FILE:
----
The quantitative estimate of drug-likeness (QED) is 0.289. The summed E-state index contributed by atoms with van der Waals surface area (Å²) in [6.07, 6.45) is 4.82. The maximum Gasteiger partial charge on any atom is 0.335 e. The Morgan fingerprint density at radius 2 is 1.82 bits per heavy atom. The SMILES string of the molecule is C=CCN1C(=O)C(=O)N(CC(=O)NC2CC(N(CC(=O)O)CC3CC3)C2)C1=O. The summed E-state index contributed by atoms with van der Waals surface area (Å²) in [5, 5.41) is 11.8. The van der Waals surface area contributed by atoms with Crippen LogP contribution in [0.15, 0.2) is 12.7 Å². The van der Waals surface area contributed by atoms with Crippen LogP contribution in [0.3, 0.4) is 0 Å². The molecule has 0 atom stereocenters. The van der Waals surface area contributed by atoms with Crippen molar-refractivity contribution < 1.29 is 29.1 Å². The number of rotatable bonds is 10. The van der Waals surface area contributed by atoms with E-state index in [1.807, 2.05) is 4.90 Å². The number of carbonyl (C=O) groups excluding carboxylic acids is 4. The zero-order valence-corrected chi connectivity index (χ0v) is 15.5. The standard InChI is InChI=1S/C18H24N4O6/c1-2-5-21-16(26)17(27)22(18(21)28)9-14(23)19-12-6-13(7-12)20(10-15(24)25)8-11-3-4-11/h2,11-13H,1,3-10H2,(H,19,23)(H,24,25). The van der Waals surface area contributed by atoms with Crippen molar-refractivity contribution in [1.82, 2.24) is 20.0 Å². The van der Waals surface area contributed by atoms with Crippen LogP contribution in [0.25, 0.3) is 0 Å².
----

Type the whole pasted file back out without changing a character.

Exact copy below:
The quantitative estimate of drug-likeness (QED) is 0.289. The summed E-state index contributed by atoms with van der Waals surface area (Å²) in [6.07, 6.45) is 4.82. The maximum Gasteiger partial charge on any atom is 0.335 e. The Morgan fingerprint density at radius 2 is 1.82 bits per heavy atom. The SMILES string of the molecule is C=CCN1C(=O)C(=O)N(CC(=O)NC2CC(N(CC(=O)O)CC3CC3)C2)C1=O. The summed E-state index contributed by atoms with van der Waals surface area (Å²) in [5, 5.41) is 11.8. The van der Waals surface area contributed by atoms with Crippen LogP contribution in [0.15, 0.2) is 12.7 Å². The van der Waals surface area contributed by atoms with Crippen LogP contribution in [0.3, 0.4) is 0 Å². The molecule has 0 atom stereocenters. The van der Waals surface area contributed by atoms with Crippen molar-refractivity contribution < 1.29 is 29.1 Å². The number of rotatable bonds is 10. The van der Waals surface area contributed by atoms with E-state index in [1.807, 2.05) is 4.90 Å². The number of carbonyl (C=O) groups excluding carboxylic acids is 4. The zero-order valence-corrected chi connectivity index (χ0v) is 15.5. The standard InChI is InChI=1S/C18H24N4O6/c1-2-5-21-16(26)17(27)22(18(21)28)9-14(23)19-12-6-13(7-12)20(10-15(24)25)8-11-3-4-11/h2,11-13H,1,3-10H2,(H,19,23)(H,24,25). The van der Waals surface area contributed by atoms with Crippen molar-refractivity contribution in [1.82, 2.24) is 20.0 Å². The van der Waals surface area contributed by atoms with Crippen LogP contribution in [0.25, 0.3) is 0 Å².